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Plant Hormones


Plants have hormones, just as animals do. Plant hormones, however, are chemically quite different from animal hormones. Most are small molecules, while animal hormones are often very large molecules, such as steroids or proteins. Plant hormones fall into several different categories:


Auxins -- growth stimulating hormones
Produced by apical meristems (primary growing tips) to suppress growth by lateral meristems (secondary growth buds)
I.e., these hormones repress branching
Stimulate root growth. These are the active ingredients in rooting preparations used by horticulturists and gardeners
Indoleacetic acid
Indolebutyric acid
alpha-Naphthylene acetic acid -- a synthetic auxin
2,4-D herbicides -- super-auxins
Cytokinins -- growth stimulating hormones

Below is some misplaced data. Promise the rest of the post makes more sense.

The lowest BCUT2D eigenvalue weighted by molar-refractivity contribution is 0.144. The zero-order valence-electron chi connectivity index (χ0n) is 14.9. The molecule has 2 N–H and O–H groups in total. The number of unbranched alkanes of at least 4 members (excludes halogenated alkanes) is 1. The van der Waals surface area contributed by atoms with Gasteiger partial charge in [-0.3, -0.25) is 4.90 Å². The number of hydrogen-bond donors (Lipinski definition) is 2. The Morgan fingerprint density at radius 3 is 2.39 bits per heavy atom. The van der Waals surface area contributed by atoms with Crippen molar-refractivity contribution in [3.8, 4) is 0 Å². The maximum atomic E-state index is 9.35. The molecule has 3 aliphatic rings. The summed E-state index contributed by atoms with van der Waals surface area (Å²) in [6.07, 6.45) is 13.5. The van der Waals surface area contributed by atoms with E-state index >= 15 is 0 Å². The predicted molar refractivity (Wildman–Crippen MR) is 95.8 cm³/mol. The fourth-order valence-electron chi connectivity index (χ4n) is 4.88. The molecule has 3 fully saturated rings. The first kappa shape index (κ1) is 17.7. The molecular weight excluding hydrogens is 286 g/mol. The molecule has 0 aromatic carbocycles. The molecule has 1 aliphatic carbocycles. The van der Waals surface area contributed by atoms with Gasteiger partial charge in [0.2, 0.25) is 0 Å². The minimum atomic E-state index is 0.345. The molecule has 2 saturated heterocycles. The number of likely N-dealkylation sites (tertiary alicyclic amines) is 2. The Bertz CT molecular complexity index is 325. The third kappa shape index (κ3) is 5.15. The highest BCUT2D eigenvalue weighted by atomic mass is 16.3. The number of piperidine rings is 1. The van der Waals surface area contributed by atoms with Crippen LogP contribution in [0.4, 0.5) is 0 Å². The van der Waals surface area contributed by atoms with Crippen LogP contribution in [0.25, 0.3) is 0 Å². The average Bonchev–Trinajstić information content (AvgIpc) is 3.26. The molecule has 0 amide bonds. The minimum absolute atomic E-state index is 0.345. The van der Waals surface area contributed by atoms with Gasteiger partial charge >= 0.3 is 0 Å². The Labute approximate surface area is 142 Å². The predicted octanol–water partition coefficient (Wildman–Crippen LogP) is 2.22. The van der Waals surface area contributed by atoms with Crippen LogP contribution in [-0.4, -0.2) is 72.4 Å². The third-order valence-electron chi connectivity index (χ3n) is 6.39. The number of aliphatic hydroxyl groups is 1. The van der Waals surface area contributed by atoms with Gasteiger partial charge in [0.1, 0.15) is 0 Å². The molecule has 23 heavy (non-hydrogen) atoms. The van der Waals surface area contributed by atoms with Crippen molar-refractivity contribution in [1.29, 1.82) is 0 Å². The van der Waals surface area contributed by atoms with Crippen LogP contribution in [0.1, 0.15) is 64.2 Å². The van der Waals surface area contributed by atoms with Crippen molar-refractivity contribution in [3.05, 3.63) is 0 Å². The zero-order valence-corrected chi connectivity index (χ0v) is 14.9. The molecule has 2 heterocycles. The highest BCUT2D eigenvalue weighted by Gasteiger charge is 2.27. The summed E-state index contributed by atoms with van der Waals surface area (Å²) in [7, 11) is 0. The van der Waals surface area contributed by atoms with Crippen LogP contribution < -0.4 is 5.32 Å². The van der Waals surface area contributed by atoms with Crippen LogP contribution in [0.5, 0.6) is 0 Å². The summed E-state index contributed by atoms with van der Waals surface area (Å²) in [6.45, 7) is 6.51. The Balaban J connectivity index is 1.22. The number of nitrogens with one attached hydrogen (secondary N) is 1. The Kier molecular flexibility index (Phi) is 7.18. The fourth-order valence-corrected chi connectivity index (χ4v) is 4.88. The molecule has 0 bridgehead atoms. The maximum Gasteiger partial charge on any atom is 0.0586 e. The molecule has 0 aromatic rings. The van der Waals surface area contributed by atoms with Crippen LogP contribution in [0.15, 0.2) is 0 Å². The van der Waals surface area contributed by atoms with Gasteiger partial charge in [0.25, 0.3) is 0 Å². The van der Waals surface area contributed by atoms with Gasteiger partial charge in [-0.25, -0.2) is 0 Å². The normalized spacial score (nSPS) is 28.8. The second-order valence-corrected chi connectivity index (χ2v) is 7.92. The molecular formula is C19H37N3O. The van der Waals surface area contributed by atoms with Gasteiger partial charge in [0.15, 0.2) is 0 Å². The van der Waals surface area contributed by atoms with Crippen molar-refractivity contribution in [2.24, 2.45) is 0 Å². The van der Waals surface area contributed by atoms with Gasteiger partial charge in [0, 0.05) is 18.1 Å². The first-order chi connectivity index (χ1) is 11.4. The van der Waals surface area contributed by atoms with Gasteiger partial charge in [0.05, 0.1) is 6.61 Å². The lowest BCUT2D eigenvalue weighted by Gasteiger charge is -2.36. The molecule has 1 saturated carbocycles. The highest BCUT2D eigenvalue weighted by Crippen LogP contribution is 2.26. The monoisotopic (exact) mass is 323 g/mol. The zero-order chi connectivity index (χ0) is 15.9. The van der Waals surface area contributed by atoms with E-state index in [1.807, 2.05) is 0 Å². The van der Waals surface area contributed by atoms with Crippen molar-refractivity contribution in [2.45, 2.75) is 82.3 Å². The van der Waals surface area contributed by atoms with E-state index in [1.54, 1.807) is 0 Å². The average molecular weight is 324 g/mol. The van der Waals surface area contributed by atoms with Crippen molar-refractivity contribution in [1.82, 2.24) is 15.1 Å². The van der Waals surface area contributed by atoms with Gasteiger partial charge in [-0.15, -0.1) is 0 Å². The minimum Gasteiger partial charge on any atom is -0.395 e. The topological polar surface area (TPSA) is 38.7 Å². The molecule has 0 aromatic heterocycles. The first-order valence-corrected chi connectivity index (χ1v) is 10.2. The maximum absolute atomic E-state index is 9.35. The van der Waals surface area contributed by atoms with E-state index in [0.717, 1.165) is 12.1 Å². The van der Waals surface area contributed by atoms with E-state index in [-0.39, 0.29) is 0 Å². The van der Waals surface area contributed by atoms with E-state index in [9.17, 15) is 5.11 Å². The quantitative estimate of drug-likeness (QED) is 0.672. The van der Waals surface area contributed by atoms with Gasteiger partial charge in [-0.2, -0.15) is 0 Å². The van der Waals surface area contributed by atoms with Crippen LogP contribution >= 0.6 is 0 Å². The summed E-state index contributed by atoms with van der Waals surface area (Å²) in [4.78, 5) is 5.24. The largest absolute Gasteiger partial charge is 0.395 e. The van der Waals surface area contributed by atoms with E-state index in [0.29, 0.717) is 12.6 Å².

Antagonize the effects of auxins
Stimulate the growth of secondary branches
Kinetin -- a synthetic kinetin
Benzyl-amine purine (BAP) -- a synthetic kinetin
Abscisic acid (ABA)
Stress response mediator
Dormancy initiator
A gas, CH2=CH2
Stimulates ripening
Giberellic acid (GA)
Cell elongation stimulator
Dormancy terminator, so used by horticulturists to stimulate seeds to germinate


For information about this account, contact:

Jim Shields <>, webmaster
Last revised: 24 November 2005
© Copyright 2012 by James E. Shields. All rights reserved.